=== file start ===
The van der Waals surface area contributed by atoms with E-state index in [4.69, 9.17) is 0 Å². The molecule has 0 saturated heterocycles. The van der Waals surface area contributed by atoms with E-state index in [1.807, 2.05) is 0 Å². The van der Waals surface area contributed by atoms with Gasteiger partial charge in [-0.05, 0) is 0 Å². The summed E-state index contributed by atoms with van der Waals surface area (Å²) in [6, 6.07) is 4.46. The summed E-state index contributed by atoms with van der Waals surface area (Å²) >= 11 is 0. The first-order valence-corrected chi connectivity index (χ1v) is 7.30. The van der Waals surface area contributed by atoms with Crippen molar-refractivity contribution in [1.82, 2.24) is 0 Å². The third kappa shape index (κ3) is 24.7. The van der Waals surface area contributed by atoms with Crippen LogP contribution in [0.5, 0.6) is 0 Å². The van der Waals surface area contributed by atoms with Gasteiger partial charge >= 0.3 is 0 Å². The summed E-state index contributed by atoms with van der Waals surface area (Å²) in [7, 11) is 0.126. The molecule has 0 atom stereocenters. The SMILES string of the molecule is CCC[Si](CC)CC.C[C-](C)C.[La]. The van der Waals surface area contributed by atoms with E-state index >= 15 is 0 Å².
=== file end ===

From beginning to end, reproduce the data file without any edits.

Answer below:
The van der Waals surface area contributed by atoms with E-state index in [4.69, 9.17) is 0 Å². The molecule has 0 saturated heterocycles. The van der Waals surface area contributed by atoms with E-state index in [1.807, 2.05) is 0 Å². The van der Waals surface area contributed by atoms with Gasteiger partial charge in [-0.05, 0) is 0 Å². The summed E-state index contributed by atoms with van der Waals surface area (Å²) in [6, 6.07) is 4.46. The summed E-state index contributed by atoms with van der Waals surface area (Å²) >= 11 is 0. The first-order valence-corrected chi connectivity index (χ1v) is 7.30. The van der Waals surface area contributed by atoms with Crippen molar-refractivity contribution in [1.82, 2.24) is 0 Å². The third kappa shape index (κ3) is 24.7. The van der Waals surface area contributed by atoms with Crippen LogP contribution in [0.5, 0.6) is 0 Å². The van der Waals surface area contributed by atoms with Gasteiger partial charge >= 0.3 is 0 Å². The summed E-state index contributed by atoms with van der Waals surface area (Å²) in [7, 11) is 0.126. The molecule has 0 atom stereocenters. The SMILES string of the molecule is CCC[Si](CC)CC.C[C-](C)C.[La]. The van der Waals surface area contributed by atoms with E-state index >= 15 is 0 Å².